A worked example of fixing problem MARC data: Part 2 – Text editor

This is the second post in a series of 5.

As described in Part 1 – I had 50K MARC records in a file, but due to the use of incorrect ‘delimiter’ and ‘record terminator’ characters the file wasn’t recognised as MARC by standard tools such as MarcEdit. My first job was to correct the file to the point that I could use MarcEdit to validate and manipulate the records.

If you haven’t looked at a MARC record before, they have a slightly odd structure which consists of the ‘leader’ and then the ‘directory’ which between them contain overall information about the structure of the record (how long the record is, what fields are present, where each field starts in the record, etc.), and then the content of the fields – essentially the actual content of the MARC record. TheMARC record structure documentation describes this in some detail.

Within the record a special character called the ASCII ‘Record Separator‘ which is used to indicate the end of the directory and variable fields within a record. The ASCII ‘Unit Separator‘ character is used to separate out subfields. Finally, because a single file can contain more than one MARC record, the records are separated from each other by another special character called the ASCII ‘Group Separator‘.

What I’d got was MARC records that looked liked this:

00667nam _22002414_245__002000800000005001900008008004300027020001500070035001000085039001800095040002300113082001600136245005700152250001100209260004300220300002400263500002000287500003400307852002600341100002100367650002000388650001700408#$a13568#$_00000000000000.0#$_030129s1992____--------------000-y-eng-d#__$a0314922180#__$a13568#80$a2$b1$c_$d_$e1#__$aZA$aF101$c20030129#04$220$a621.395#10$aFundamentals of logic design /$cCharles H. Roth, Jr.#__$a4th ed#__$aSt. Paul, MN :$bWest Publishing,$c1992#__$axviii, 770 p :$bill#__$aIncludes index.#__$aIncludes answers to problems.#__$aF101$b_N$c621.395 ROT#$aRoth, Charles H._1#_0$aLogic circuits.#_0$aLogic design#*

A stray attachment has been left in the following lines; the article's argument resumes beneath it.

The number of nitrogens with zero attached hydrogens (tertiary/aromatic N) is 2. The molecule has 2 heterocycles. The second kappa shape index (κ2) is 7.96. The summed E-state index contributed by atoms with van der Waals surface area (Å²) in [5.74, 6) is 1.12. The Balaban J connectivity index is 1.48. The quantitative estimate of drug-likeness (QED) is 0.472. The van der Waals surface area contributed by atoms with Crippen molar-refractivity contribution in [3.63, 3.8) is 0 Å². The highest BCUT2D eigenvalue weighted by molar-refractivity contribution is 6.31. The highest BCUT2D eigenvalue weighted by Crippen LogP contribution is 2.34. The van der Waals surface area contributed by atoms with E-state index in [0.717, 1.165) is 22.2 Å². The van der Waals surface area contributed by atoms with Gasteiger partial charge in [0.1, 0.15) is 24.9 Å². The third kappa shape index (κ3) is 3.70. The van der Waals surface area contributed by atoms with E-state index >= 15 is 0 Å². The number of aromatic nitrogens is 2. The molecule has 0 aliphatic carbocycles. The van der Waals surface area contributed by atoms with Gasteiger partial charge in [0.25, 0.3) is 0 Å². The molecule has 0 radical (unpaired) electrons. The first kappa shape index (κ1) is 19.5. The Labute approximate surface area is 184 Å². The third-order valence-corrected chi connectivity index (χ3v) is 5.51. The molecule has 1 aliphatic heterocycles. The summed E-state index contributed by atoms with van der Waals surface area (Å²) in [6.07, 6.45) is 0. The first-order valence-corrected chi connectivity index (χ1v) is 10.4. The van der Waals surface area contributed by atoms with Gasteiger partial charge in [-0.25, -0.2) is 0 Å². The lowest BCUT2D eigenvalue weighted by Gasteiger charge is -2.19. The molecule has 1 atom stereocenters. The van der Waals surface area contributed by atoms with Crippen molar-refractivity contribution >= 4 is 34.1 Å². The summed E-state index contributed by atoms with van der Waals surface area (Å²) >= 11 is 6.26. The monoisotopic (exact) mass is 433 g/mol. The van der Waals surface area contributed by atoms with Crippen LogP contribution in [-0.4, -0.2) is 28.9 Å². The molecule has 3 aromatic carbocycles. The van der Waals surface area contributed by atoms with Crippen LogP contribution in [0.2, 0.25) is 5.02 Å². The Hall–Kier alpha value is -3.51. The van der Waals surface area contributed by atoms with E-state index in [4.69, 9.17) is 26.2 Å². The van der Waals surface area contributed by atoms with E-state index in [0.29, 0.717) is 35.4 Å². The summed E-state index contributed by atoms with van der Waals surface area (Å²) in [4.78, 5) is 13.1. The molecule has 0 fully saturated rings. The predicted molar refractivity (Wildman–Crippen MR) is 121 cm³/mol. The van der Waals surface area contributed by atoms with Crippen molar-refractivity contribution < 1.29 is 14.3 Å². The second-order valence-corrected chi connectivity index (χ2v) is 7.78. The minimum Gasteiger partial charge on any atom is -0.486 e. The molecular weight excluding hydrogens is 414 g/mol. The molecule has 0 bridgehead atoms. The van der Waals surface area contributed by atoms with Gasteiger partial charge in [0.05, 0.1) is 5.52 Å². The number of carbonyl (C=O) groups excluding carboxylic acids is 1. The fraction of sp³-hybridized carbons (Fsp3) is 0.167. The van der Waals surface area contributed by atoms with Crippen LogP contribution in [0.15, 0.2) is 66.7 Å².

Here instead of the special Record separator character, a simple ‘#’ has been used, instead of the Unit separator a ‘$’ has been used, and instead of a Group Separator, a ‘*’ has been used.

I could open the file is a text editor – I ended up (for no particular reason) using a combination of Sublime Text and Notepad++, but either could have probably done the job by itself. I wanted to replace the #, $ and * characters with their appropriate special ASCII characters. However, it seemed likely that at least the ‘$’ sign might also be used as an actual dollar sign in the file, as well as the subfield separator.

I used the fact that both Sublime Text and Notepad++ support find and replace using ‘regular expressions’. Regular expressions are a powerful way of matching text strings. As well as simply making a precise match to a word or piece of text, you can use Regular Expressions to match types of characters (e.g. ‘match a digit’, ‘match a lowercase letter’), or sequences of characters.

For example, you can see in the example above that there is a repeated pattern of a ‘#’ followed by two characters, followed by ‘$’ – this is the record separator (start of a new MARC field) followed by two indicators, followed by the unit separator – the first subfield in the MARC field. The regular expression that will match this is:

#..\$

The ‘#’ matches the # character – just a simple match. The ‘.’ (period/fullstop) character is a wildcard that will match any other character – so the two dots mean ‘match any two characters’. Finally the ‘\$’ matches the dollar sign – the ‘\’ in front of it is needed because a ‘$’ on its own in a regular expression has a special meaning of ‘end of the line’ – the ‘\’ forces it to match the dollar sign directly (using a ‘\’ in this way is called ‘escaping’ the special character).